I’d like to add a Project Manager’s perspective to Elliot’s post, “Losing Site of the Shore: Moving Forward with ERP and CRM.” The process traditionally chosen to manage an ERP project, a “waterfall” deployment model, has caused many projects to fail . This is not just in the “over budget / behind schedule” sense, but also refers to the “that’s what we asked for at the beginning of the project, but that’s not what we really need now” type of failure. While waterfall’s fundamental tenet of breaking projects into sequential processes still holds value; those projects that fail are the ones that do not have the foresight to consider the changing needs that can emerge both before and after Go-live.
Why all the failure? Of course there have been many successful ERP projects, but everyone loves to focus on the failures. Here’s my take:
1) Companies bite off more than they can chew. They’ve got the budget approved for a new ERP and want to spend all the money now. This results in a bloated requirements list… do you really need to replace all your spreadsheets? And if yes, do you have to replace them all now, or can you wait until the next phase?
2) Bloated requirements lists typically lead to extensive customizations. There’s a massive amount of information on the internet on the evils of extensive ERP customizations, so I won’t go into details.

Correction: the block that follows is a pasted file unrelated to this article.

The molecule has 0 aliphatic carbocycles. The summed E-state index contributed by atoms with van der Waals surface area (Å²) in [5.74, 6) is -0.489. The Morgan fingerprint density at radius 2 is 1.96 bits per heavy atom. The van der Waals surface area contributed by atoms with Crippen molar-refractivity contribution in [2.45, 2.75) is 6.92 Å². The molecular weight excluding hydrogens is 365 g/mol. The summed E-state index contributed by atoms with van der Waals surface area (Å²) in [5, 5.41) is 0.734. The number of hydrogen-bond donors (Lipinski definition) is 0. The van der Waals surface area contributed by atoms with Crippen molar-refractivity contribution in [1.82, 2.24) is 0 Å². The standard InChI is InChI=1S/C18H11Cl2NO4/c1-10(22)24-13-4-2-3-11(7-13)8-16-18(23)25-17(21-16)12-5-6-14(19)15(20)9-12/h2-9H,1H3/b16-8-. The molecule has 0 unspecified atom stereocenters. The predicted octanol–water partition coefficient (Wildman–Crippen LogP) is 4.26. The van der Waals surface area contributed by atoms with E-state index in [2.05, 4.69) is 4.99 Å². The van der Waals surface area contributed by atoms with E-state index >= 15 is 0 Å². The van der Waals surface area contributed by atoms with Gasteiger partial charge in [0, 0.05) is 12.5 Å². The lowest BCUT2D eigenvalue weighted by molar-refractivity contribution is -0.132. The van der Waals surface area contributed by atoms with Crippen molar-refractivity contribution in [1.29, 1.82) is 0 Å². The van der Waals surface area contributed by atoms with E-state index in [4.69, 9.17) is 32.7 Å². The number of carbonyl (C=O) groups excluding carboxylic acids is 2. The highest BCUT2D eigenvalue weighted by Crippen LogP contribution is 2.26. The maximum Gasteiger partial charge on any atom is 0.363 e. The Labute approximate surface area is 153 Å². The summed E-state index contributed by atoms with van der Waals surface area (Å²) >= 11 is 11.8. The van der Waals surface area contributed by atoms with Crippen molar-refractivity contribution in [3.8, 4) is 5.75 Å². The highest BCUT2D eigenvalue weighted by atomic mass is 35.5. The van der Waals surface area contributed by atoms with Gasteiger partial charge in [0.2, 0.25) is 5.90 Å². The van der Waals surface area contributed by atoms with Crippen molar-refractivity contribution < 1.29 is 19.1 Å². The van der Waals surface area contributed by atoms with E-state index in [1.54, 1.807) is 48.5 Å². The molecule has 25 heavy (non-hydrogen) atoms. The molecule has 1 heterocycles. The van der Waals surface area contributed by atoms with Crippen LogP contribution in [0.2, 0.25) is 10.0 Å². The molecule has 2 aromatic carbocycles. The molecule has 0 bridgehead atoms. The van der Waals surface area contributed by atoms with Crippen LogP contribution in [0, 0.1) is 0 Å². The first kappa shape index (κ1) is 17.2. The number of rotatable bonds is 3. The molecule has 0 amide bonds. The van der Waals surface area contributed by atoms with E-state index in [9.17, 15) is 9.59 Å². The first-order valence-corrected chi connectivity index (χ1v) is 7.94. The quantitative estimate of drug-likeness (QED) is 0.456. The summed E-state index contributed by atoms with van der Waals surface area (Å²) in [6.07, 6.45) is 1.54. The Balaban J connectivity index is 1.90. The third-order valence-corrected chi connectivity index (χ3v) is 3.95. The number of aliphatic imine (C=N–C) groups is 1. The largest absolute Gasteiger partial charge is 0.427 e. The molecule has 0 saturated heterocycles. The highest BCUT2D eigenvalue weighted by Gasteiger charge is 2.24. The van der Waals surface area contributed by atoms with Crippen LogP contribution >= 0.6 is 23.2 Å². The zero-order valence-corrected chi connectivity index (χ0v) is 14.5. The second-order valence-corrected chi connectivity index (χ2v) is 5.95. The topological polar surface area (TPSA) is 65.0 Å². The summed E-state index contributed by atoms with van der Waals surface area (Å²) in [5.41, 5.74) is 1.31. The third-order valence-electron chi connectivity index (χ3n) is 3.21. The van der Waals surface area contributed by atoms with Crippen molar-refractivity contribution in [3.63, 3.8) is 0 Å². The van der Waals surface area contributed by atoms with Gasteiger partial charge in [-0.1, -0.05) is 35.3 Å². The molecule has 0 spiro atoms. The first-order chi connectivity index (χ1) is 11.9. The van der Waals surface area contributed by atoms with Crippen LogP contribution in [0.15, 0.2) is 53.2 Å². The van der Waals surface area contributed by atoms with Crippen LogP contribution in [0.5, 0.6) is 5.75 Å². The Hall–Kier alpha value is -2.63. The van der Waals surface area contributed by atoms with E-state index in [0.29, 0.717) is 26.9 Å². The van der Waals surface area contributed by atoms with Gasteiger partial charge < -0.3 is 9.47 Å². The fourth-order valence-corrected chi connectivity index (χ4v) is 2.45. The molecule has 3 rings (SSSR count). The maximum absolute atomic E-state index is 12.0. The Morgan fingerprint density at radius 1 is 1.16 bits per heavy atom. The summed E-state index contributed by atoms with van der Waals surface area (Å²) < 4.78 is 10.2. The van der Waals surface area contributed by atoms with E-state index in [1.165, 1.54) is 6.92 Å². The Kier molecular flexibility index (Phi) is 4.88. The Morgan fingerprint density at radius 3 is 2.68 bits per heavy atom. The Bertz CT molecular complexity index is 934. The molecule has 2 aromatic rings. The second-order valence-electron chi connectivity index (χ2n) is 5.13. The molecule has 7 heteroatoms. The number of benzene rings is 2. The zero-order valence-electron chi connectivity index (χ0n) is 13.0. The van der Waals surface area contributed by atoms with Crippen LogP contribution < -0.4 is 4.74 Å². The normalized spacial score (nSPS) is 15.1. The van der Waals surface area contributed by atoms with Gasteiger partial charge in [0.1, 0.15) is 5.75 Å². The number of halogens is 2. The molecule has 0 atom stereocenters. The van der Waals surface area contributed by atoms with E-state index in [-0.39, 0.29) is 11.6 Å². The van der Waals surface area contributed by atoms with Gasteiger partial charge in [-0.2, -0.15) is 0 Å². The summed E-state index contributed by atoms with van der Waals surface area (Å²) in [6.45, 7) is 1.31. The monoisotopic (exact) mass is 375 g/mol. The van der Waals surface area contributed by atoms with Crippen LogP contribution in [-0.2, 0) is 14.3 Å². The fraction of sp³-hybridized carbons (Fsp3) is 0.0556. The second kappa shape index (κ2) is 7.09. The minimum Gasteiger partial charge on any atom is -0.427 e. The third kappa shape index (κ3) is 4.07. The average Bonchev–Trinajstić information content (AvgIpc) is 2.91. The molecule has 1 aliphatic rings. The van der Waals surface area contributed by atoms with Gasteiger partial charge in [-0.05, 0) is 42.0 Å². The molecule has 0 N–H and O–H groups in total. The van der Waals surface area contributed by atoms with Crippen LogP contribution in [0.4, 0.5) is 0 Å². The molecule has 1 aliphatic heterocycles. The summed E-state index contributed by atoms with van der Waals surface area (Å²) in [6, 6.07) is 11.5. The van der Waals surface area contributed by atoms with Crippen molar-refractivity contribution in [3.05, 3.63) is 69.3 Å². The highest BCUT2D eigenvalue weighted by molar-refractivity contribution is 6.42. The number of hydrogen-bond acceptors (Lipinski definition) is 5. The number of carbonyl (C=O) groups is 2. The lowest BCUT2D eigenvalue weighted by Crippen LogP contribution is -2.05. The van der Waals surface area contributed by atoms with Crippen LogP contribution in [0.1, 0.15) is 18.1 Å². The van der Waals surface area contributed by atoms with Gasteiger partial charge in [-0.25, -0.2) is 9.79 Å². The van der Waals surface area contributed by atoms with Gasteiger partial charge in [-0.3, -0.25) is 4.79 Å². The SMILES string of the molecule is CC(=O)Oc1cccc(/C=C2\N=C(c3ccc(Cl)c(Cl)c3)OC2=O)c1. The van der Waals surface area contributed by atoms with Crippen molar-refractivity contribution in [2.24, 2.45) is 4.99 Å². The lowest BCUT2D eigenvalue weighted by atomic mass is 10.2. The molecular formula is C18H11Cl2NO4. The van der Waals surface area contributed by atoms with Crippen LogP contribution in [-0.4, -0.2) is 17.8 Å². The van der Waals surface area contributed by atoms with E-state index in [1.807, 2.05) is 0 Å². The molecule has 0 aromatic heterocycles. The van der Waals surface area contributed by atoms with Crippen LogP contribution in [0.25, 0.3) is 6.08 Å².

3) Extensive customizations typically lead to projects that take too long. And when a project takes too long, not only is everyone burned out at the end (and so has no appetite for looking at phase two), it is also the case that quite often the requirements listed at the beginning of the project are no longer relevant.
How can we help? Elliot refers to a “minimum viable solution” – at Catapult we like to follow a revised ERP deployment model that spans the life of your solution rather than just focusing on the initial implementation. At a high level here are the steps:
PIA (pre-implementation analysis): This mini project lets us gather your current requirements, and match them to NAV’s out of the box functionality. We review both the gaps and fits and plan out your implementation, breaking it down into phases. Ideally phase 1 only includes the “minimum viable solution.” Always keep in mind that most ERP solutions have built-in best practice business processes; instead of asking “Why doesn’t the software do XXX our way?” ask “Why aren’t we doing XXX the best practice way?”
Phase 1 steps:
1) Design / configuration: flip the switches in the system to fit your business and design the “must have” customizations.
2) Development: build any “must have” customizations and/or reports.
3) Data migration: extract, clean and move data from your legacy system to your new system.
6) Go-live: transfer your financial opening balances from your legacy system to your new system and turn it on.
Breathe: take some time to let your team rest, and let your users really get to know the product.
Phase 2: Analysis. Review the original requirements list, add any new (or changed) requirements since the PIA, and re-prioritize to develop the scope for this phase. In concept the remaining steps are the same as in Phase 1, but will vary depending on scope.
Repeat 3 and 4 above as needed to realize your vision.
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